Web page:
Although indoor worship had spurred outbreaks elsewhere, the Court found that because no outbreaks had occurred at the houses of worship that filed the lawsuit, the rule was more restrictive than necessary and couldnʼt pass strict scrutiny. The majority cited neither Jacobson nor any scientific evidence. Concurring, Justice Neil Gorsuch opined that Jacobson must be read in light of current understandings of religious liberty. A dissent noted that the state had treated worship similarly to large secular gatherings, such as theatrical performances, and criticised the majority for substituting its own judgment about which activities were appropriate for comparison.

After Roman Catholic Diocese, the Supreme Court issued several more orders granting relief to religious-liberty claimants. In February 2021, for example, it revisited South Bay and, without providing much analysis, enjoined California from banning indoor worship services (but allowed capacity limits and a ban on chanting).

Then, in April 2021, in Tandon v. Newsom, the Court found that a California rule restricting in-home gatherings to three households impermissibly burdened religion by preventing plaintiffs from holding in-home Bible-study groups. Although Californiaʼs rule didnʼt single out religious activity, the majority concluded that by regulating similar secular activities and spaces (such as movie theatres) less strictly, the rule wasnʼt neutral toward religion and merited strict scrutiny.

The Court explained that the determination of which activities are similar to the regulated religious activity depends solely on disease-transmission risk — yet it based its decision about what was similar to in-home Bible study on no scientific evidence.

The Court further found that the order failed strict scrutiny because the state hadnʼt shown that less restrictive precautions were ineffective.

Several cases have examined executive officialsʼ authority to issue emergency orders. Although most orders have been upheld, some courts have read statutory powers narrowly and questioned both the processes used to issue orders and the constitutionality of statutes granting officials broad authority.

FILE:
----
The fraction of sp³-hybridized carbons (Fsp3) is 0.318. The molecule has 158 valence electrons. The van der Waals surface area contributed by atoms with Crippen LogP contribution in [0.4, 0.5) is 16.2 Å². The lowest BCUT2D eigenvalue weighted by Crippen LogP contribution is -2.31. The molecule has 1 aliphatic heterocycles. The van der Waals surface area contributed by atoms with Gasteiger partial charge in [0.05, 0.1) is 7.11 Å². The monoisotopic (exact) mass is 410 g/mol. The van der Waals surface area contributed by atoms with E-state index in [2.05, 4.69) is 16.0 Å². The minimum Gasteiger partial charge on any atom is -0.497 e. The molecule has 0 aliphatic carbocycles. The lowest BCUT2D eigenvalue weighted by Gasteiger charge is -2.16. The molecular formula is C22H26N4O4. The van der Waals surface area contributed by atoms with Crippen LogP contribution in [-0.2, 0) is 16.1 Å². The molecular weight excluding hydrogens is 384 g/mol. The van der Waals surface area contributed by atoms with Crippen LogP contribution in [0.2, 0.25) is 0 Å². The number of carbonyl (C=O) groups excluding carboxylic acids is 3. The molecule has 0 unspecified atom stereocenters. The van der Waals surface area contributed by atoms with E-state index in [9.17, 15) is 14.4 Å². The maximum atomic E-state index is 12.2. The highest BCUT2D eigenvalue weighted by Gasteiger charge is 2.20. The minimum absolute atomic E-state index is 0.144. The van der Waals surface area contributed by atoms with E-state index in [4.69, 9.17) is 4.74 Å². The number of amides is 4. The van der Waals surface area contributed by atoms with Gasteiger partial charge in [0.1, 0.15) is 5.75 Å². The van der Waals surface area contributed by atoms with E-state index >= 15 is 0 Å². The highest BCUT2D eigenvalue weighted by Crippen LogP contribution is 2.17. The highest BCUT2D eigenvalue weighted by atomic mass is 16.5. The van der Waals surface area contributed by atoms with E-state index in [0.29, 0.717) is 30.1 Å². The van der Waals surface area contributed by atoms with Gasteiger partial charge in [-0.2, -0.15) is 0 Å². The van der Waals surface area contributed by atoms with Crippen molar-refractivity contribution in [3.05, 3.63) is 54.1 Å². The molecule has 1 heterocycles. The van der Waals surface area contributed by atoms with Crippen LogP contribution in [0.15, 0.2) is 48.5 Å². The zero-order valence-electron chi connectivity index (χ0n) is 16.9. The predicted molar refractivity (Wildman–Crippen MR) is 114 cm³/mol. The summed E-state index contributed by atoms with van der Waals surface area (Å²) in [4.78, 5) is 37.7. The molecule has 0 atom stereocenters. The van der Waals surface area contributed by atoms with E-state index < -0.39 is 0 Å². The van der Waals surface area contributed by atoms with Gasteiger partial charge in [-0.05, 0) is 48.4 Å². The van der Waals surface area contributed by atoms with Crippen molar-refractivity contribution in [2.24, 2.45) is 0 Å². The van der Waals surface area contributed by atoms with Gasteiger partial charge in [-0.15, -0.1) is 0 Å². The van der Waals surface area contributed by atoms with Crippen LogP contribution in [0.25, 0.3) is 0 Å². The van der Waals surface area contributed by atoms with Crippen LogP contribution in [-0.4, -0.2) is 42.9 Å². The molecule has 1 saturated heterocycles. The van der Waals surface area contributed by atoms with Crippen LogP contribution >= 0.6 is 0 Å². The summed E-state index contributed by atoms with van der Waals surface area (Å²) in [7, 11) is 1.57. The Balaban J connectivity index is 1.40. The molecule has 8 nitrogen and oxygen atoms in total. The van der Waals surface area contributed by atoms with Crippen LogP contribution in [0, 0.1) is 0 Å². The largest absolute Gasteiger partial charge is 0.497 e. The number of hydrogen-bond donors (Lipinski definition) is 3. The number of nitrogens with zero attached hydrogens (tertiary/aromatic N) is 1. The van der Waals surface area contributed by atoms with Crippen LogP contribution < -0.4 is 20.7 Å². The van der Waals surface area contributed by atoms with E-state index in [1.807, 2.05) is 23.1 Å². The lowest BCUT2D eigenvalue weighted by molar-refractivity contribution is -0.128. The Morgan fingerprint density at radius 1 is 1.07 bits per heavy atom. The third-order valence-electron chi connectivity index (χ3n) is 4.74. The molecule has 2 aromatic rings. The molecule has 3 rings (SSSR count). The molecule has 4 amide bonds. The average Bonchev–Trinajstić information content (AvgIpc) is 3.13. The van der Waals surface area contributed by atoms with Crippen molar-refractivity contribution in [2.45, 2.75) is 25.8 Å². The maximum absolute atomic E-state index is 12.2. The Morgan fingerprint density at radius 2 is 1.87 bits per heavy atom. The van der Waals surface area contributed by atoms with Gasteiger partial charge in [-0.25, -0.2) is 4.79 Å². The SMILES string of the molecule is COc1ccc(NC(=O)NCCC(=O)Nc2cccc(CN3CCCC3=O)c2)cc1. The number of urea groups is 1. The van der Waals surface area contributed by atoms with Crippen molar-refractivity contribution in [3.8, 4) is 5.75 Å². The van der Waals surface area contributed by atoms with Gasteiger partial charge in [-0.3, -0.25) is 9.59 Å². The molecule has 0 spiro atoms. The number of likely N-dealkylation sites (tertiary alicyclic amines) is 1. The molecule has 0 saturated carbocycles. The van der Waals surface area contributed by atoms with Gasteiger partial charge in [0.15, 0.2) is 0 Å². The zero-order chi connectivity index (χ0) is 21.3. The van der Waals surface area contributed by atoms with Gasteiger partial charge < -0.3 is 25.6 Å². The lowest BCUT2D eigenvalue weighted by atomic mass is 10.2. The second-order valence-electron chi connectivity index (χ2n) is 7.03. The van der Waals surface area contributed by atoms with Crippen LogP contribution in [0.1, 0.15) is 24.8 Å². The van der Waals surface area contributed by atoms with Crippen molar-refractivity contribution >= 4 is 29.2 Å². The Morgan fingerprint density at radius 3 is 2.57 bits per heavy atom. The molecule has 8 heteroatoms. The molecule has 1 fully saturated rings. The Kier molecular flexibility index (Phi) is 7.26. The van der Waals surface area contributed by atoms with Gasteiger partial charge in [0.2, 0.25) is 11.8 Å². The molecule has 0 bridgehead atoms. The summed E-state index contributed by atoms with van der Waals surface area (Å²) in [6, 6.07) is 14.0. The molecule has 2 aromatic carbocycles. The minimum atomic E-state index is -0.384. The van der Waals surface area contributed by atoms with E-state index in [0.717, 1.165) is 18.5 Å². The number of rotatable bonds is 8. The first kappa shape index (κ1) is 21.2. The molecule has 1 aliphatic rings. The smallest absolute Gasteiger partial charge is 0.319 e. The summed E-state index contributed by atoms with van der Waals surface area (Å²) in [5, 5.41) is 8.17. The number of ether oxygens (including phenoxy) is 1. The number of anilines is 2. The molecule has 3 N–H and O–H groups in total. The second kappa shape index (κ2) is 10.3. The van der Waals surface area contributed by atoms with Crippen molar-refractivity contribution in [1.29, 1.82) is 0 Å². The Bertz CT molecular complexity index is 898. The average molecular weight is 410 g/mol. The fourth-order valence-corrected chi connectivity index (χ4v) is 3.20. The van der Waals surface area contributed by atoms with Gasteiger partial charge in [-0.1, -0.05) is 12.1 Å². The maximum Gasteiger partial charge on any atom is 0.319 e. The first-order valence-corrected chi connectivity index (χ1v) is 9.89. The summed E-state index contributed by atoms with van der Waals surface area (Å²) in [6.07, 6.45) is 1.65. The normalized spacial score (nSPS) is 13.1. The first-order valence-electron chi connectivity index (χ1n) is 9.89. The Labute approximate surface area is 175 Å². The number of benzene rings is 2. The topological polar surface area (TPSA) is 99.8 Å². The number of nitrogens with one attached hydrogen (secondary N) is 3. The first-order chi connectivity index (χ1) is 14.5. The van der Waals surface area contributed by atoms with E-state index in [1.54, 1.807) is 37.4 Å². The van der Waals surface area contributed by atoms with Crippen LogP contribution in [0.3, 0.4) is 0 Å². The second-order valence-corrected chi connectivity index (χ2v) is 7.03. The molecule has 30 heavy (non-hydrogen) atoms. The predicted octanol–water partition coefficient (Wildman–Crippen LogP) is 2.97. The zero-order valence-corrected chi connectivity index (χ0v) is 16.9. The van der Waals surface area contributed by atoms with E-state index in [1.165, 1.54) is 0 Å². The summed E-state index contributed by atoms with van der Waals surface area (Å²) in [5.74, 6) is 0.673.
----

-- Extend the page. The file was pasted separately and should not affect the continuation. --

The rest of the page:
In Wisconsin Legislature v. Palm, for example, the Wisconsin Supreme Court ruled that the health secretary lacked the authority to issue protracted emergency orders without legislative involvement or a public notice-and-comment period. Later, that court ruled in Fabick v. Evers that the governor lacked the authority to mandate mask wearing.

Several courts, including the Supreme Court, have considered challenges to the eviction moratorium instituted by the Centers for Disease Control and Prevention (CDC). Most notably, on 26 August 2021, the Supreme Court in Alabama Association of Realtors v. Department of Health and Human Services affirmed a lower courtʼs order blocking the moratorium. By a 6-to-3 vote, the Court in an unsigned opinion ruled that the CDC had overstepped its authority under the Public Health Service Act (PHSA). That statute, the Court said, confined the CDC to measures that “directly relate to preventing the interstate spread of disease by identifying, isolating, and destroying the disease itself”, such as isolating infected individuals, inspecting premises, and exterminating pests. If Congress wants an eviction moratorium, the justices suggested, it must pass legislation to impose one or to clarify that the CDC may impose one.

Some lower courts have also read the PHSA narrowly. For example, in State of Florida v. Becerra, a federal judge ruled that the CDC exceeded its authority in requiring cruise ships to implement extensive COVID-19 mitigation measures unless nearly all passengers and crew were vaccinated.